The products only really changed in 2019, this isn’t why Barclays is inflight though given that was what they were able to buy it makes sense to focus on the inflight experience.

Some of the redesign though was pushed by American, it’s not the banks organically designing cards that suit their strengths. American took away the 10,000 mile annual rebate on redemptions from both Citi and Barclays and had to give in certain other areas.

People Still Redeem The Way They Always Have

You don’t go to American AAdvantage expecting to redeem miles for a rock concert. They’re a travel program. The most popular redemptions are what they’ve always been – flights – as Bridget explains,

What I see is a lot of stability. It’s a self-selection, right? You select into a travel program and despite having a host of other smaller redemption-level items, the redemption of miles for a main-cabin seat remain the most popular. Upgrades are also very popular and then you have, at a lesser degree: car, hotel and gift cards.

Brian, though, likes the experiences: “I’ve actually been to some of your cardholder experiences on the Citi card, the Madonna concert in LA was fun a couple of years ago, we were underneath the stage, it was kind of cool.” He wants to know whether we’ll see more of that from American, and Bridget says it makes sense where it “would compliment the travel.” Travel remains the priority.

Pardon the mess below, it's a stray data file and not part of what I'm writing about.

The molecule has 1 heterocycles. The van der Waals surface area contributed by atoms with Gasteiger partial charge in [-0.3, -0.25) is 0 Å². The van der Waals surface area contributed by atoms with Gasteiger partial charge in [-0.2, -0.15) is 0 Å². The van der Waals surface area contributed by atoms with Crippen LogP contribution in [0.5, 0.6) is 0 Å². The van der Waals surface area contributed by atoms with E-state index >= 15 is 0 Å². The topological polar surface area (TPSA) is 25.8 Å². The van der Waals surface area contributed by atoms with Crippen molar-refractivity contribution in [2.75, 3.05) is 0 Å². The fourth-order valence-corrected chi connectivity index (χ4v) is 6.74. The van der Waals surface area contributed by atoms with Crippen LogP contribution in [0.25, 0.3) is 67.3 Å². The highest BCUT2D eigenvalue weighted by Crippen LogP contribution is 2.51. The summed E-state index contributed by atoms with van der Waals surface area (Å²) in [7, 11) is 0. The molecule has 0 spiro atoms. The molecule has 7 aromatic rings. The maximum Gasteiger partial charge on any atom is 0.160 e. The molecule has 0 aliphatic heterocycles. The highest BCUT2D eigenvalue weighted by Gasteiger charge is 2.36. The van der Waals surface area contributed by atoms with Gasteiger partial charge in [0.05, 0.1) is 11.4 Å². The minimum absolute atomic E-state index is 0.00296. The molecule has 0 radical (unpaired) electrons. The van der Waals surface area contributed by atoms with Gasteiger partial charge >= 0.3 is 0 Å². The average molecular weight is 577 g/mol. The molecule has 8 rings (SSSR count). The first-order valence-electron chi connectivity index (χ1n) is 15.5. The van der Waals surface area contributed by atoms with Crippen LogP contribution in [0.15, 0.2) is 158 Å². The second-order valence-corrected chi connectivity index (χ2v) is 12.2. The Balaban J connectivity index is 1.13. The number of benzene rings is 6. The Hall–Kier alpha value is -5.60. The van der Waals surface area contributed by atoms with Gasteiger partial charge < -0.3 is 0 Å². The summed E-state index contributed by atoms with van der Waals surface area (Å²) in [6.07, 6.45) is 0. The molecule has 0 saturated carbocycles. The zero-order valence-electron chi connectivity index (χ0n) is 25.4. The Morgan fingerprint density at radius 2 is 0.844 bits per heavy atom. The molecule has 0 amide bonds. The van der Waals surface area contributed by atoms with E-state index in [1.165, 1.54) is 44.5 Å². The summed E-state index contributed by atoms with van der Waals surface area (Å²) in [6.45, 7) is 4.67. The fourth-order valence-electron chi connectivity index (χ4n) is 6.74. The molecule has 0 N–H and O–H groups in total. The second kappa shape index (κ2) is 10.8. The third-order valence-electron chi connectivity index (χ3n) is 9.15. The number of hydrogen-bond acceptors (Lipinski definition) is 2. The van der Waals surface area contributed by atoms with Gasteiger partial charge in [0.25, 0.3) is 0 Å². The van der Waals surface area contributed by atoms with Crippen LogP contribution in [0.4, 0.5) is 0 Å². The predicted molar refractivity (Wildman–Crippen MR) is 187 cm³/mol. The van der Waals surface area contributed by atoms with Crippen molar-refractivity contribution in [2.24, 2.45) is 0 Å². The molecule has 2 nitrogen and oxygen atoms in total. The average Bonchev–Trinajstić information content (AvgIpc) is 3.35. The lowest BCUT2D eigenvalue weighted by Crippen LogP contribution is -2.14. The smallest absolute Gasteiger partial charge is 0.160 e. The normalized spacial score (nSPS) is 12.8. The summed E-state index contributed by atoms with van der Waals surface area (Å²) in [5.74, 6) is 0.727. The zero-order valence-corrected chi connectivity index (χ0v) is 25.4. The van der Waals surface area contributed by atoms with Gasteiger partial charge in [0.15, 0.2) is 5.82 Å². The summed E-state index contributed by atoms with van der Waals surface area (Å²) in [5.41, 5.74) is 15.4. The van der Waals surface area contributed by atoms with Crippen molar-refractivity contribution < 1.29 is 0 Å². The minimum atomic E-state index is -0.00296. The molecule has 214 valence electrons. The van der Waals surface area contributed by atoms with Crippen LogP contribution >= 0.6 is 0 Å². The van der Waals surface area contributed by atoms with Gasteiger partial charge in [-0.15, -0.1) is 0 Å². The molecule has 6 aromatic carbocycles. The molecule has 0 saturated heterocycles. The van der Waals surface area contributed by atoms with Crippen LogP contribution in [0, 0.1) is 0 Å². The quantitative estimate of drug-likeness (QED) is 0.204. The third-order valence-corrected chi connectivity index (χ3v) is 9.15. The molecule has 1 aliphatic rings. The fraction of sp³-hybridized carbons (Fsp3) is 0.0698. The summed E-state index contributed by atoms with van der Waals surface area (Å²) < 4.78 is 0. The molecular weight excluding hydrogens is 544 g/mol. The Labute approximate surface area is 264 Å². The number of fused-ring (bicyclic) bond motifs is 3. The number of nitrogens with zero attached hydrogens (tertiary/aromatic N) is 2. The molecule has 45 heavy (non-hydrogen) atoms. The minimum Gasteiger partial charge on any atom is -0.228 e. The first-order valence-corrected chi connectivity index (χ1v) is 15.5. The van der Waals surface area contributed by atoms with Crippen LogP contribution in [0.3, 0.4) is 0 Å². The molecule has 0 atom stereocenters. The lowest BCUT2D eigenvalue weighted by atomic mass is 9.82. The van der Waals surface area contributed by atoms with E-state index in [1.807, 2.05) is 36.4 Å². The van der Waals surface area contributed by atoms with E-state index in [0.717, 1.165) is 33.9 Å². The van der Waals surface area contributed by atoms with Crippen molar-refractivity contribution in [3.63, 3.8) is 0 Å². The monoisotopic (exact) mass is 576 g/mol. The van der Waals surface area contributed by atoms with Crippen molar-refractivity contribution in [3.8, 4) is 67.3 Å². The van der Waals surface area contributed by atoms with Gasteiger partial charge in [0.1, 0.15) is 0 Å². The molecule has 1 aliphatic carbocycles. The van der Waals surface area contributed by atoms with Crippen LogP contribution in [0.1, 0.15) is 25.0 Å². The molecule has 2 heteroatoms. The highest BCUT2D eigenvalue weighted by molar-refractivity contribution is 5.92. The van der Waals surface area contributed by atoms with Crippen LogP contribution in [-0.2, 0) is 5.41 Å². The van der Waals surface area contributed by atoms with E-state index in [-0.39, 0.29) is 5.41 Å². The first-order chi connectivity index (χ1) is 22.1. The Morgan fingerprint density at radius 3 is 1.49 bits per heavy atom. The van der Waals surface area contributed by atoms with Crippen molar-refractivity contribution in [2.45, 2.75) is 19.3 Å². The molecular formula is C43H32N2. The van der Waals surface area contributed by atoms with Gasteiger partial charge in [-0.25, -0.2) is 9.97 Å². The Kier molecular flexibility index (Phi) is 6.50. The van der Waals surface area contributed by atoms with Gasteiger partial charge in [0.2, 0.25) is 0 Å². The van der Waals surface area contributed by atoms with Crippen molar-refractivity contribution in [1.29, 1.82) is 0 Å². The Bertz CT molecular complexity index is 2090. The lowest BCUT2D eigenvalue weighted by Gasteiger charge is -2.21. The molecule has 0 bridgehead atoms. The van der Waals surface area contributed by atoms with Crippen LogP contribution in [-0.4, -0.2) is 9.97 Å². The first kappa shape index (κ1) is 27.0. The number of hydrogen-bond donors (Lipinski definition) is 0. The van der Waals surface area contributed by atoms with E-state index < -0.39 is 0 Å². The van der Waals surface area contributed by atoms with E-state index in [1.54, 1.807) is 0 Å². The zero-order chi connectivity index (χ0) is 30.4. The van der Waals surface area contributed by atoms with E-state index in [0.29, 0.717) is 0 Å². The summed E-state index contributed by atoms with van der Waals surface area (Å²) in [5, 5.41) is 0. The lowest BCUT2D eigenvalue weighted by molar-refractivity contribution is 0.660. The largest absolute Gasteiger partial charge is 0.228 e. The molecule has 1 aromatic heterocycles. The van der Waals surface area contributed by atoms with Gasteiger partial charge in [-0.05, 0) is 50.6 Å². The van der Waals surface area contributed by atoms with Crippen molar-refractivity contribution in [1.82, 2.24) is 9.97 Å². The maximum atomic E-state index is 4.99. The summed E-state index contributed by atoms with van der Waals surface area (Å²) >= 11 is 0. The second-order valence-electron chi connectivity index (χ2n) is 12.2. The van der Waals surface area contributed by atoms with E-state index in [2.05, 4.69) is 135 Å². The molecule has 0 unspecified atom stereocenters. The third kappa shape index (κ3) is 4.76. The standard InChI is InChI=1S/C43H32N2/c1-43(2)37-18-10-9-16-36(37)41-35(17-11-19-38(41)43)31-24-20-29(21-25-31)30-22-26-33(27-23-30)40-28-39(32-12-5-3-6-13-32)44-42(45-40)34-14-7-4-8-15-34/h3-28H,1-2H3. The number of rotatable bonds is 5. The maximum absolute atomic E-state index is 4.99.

About Gary Leff

Gary Leff is one of the foremost experts in the field of miles, points, and frequent business travel - a topic he has covered since 2002. Co-founder of frequent flyer community, emcee of the Freddie Awards, and named one of the "World's Top Travel Experts" by Conde' Nast Traveler (2010-Present) Gary has been a guest on most major news media, profiled in several top print publications, and published broadly on the topic of consumer loyalty. More About Gary »

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  1. If you’re going to waste bits on anything Brian posts, at least link the article.

    Next time, though, please just ignore Brian’s self-serving posts altogether.

  2. Strictly speaking they’re keeping award charts, but effectively they’ve made lots of flights completely non-saver or only available at the AAnytime asterisk level. This is especially true for some nonstops due to other changes like the handling of married segments.

  3. Sure, it’s good they’re keeping award charts, but really, are they? They basically have a written award chart the same way DL and UA have unwritten ones. They really charge what they want and it’s based on the price of the ticket.

  4. I listened to as much of the podcast as I could, Bridget is a master of using a lot of big words and not really saying anything. Overly cautious in her answers and of course everything has worked out great for all parties. I expect some spin from the leaders of the programs, but this was off the charts spin and avoiding answers. She did say they had feedback from last minute bookers that the old system did not reward them as much, that seemed legit and has been fixed, but of course that also goes with the overall revenue narrative.